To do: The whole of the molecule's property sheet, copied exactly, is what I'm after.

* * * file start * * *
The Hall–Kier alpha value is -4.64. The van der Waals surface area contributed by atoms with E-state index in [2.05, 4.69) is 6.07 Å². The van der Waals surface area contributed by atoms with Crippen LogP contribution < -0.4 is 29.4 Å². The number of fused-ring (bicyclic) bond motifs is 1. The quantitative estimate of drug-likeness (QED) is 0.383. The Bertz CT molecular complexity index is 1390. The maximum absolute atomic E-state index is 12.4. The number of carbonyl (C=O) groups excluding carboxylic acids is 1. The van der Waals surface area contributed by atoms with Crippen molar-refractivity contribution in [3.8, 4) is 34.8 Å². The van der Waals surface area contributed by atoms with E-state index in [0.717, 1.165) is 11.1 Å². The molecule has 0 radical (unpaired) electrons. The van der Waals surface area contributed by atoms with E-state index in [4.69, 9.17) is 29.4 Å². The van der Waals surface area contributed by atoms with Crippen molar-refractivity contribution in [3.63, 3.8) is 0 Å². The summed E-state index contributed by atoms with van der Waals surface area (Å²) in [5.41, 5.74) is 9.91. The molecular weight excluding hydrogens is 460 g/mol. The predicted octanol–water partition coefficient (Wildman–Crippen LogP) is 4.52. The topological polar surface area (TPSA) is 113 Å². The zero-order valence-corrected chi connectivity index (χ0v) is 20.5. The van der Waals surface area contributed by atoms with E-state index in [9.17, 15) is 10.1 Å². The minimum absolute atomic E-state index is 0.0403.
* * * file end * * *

The Hall–Kier alpha value is -4.64. The van der Waals surface area contributed by atoms with E-state index in [2.05, 4.69) is 6.07 Å². The van der Waals surface area contributed by atoms with Crippen LogP contribution < -0.4 is 29.4 Å². The number of fused-ring (bicyclic) bond motifs is 1. The quantitative estimate of drug-likeness (QED) is 0.383. The Bertz CT molecular complexity index is 1390. The maximum absolute atomic E-state index is 12.4. The number of carbonyl (C=O) groups excluding carboxylic acids is 1. The van der Waals surface area contributed by atoms with Crippen molar-refractivity contribution in [3.8, 4) is 34.8 Å². The van der Waals surface area contributed by atoms with E-state index in [0.717, 1.165) is 11.1 Å². The molecule has 0 radical (unpaired) electrons. The van der Waals surface area contributed by atoms with E-state index in [4.69, 9.17) is 29.4 Å². The van der Waals surface area contributed by atoms with Crippen molar-refractivity contribution in [3.63, 3.8) is 0 Å². The summed E-state index contributed by atoms with van der Waals surface area (Å²) in [5.41, 5.74) is 9.91. The molecular weight excluding hydrogens is 460 g/mol. The predicted octanol–water partition coefficient (Wildman–Crippen LogP) is 4.52. The topological polar surface area (TPSA) is 113 Å². The zero-order valence-corrected chi connectivity index (χ0v) is 20.5. The van der Waals surface area contributed by atoms with E-state index in [9.17, 15) is 10.1 Å². The minimum absolute atomic E-state index is 0.0403.